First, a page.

Gerard Baden-Clay was convicted of his wife’s murder by the jury. He appealed his conviction pursuant to s 668E(1) of the Criminal Code 1899 (Qld) on the ground that the verdict was unreasonable, and two grounds concerning the adequacy of the trial judge’s summing up to the jury.
Section of 302 the Criminal Code (Qld) provides that:
“if the offender intends to cause the death of the person killed or that of some other person or if the offender intends to do to the person killed or to some other person some grievous bodily harm… is guilty of “murder”.”
Section 668E(1) of the Criminal Code (Qld), which concerns appeals in ordinary cases, provides that:
“The Court on any such appeal against conviction shall allow the appeal if it is of opinion that the verdict of the jury should be set aside on the ground that it is unreasonable, or can not be supported having regard to the evidence, or that the judgment of the court of trial should be set aside on the ground of the wrong decision of any question of law, or that on any ground whatsoever there was a miscarriage of justice, and in any other case shall dismiss the appeal.”
In Barca v The Queen  HCA 42, Gibbs, Stephen and Mason JJ said:
“When the case against an accused person rests substantially upon circumstantial evidence the jury cannot return a verdict of guilty unless the circumstances are ‘such as to be inconsistent with any reasonable hypothesis other than the guilt of the accused’: Peacock v The King. To enable a jury to be satisfied beyond reasonable doubt of the guilt of the accused it is necessary not only that his guilt should be a rational inference but that it should be ‘the only rational inference that the circumstances would enable them to draw’: Plomp v The Queen; see also Thomas v The Queen.”
In Weissensteiner v The Queen  HCA 65, it was said that:
“in a criminal trial, hypotheses consistent with innocence may cease to be rational or reasonable in the absence of evidence to support them when that evidence, if it exists at all, must be within the knowledge of the accused.”
In R v White  2 SCR 72, in the Supreme Court of Canada, Major J said that:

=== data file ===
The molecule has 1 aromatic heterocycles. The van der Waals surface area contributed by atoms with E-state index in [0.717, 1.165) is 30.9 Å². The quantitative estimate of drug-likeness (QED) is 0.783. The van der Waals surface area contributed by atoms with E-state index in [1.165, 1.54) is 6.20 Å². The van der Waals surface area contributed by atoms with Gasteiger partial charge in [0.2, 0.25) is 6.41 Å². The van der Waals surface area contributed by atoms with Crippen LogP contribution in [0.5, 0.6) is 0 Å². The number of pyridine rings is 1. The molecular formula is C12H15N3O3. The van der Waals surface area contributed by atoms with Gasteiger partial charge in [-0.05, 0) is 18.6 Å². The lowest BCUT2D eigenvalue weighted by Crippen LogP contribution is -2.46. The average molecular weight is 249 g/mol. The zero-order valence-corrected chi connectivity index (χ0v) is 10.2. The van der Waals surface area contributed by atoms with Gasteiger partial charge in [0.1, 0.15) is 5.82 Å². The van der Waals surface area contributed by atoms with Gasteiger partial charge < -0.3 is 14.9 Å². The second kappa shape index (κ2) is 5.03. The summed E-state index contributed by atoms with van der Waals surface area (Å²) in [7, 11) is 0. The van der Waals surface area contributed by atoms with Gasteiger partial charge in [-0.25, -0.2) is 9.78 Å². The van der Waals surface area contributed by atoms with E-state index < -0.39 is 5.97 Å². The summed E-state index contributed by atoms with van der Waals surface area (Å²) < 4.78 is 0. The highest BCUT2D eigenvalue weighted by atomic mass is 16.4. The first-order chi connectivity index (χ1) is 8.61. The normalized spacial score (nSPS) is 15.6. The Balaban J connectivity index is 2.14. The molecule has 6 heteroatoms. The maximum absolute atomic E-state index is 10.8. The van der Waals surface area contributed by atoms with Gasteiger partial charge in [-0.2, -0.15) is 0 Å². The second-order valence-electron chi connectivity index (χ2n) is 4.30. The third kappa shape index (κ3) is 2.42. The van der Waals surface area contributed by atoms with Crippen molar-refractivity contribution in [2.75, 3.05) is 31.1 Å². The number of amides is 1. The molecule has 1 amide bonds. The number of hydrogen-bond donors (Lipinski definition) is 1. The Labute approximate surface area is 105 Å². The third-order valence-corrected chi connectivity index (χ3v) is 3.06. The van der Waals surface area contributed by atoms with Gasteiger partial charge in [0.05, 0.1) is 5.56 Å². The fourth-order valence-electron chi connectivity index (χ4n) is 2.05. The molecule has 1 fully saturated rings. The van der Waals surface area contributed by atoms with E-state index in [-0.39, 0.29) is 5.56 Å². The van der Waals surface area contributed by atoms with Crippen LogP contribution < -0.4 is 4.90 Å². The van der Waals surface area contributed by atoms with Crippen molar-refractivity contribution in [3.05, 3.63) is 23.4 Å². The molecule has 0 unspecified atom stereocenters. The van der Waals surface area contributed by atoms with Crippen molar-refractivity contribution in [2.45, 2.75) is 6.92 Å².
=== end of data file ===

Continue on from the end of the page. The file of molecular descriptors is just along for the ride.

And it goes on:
“As a general rule, it will be for the jury to decide, on the basis of the evidence as a whole, whether the post-offence conduct of the accused is related to the crime before them rather than to some other culpable act. It is also within the province of the jury to consider how much weight, if any, such evidence should be accorded in the final determination of guilt or innocence. For the trial judge to interfere in that process will in most cases constitute a usurpation of the jury’s exclusive fact-finding role.”
The QLD Court of Appeal allowed the appeal. It held that “there was no evidence of motive in the sense of a reason to kill”, and therefore it was not open for the jury to find that Baden-Clay had intended to kill or cause grievous bodily harm to his wife.
The Court of Appeal held that the evidence at trial was not able to exclude a reasonable hypothesis that:
“there was a physical confrontation between [Baden-Clay] and his wife in which he delivered a blow which killed her (for example, by the effects of a fall hitting her head against a hard surface) without intending to cause serious harm; and, in a state of panic and knowing that he had unlawfully killed her, he took her body to Kholo Creek in the hope that it would be washed away, while lying about the causes of the marks on his face which suggested conflict.”
Remarking on Baden-Clay’s facial injuries, the Court of Appeal opined that:
“There is nothing about the facial scratches to indicate the circumstances in which they were inflicted; whether they occurred in the course of a heated and perhaps physical argument or in resisting a murderous attack.”
The Court of Appeal also said that:
“The jury could properly have rejected every word [Baden-Clay] said as a lie. But that would, with the exception of his explanation of the scratches on his face, have done nothing to advance the Crown case. Conclusions that he had lied in that regard and that he had taken steps to dispose of his wife’s body were properly to be taken into account, as evidence of a consciousness of guilt, in the context of all the evidence in the case. But the lies, or the lies taken in combination with the disposal of the body, would not enable the jury to draw an inference of intent to kill or do grievous bodily harm if there were, after consideration of all the evidence, equally open a possibility that all of that conduct was engaged in through a consciousness of a lesser offence; in this case, manslaughter.”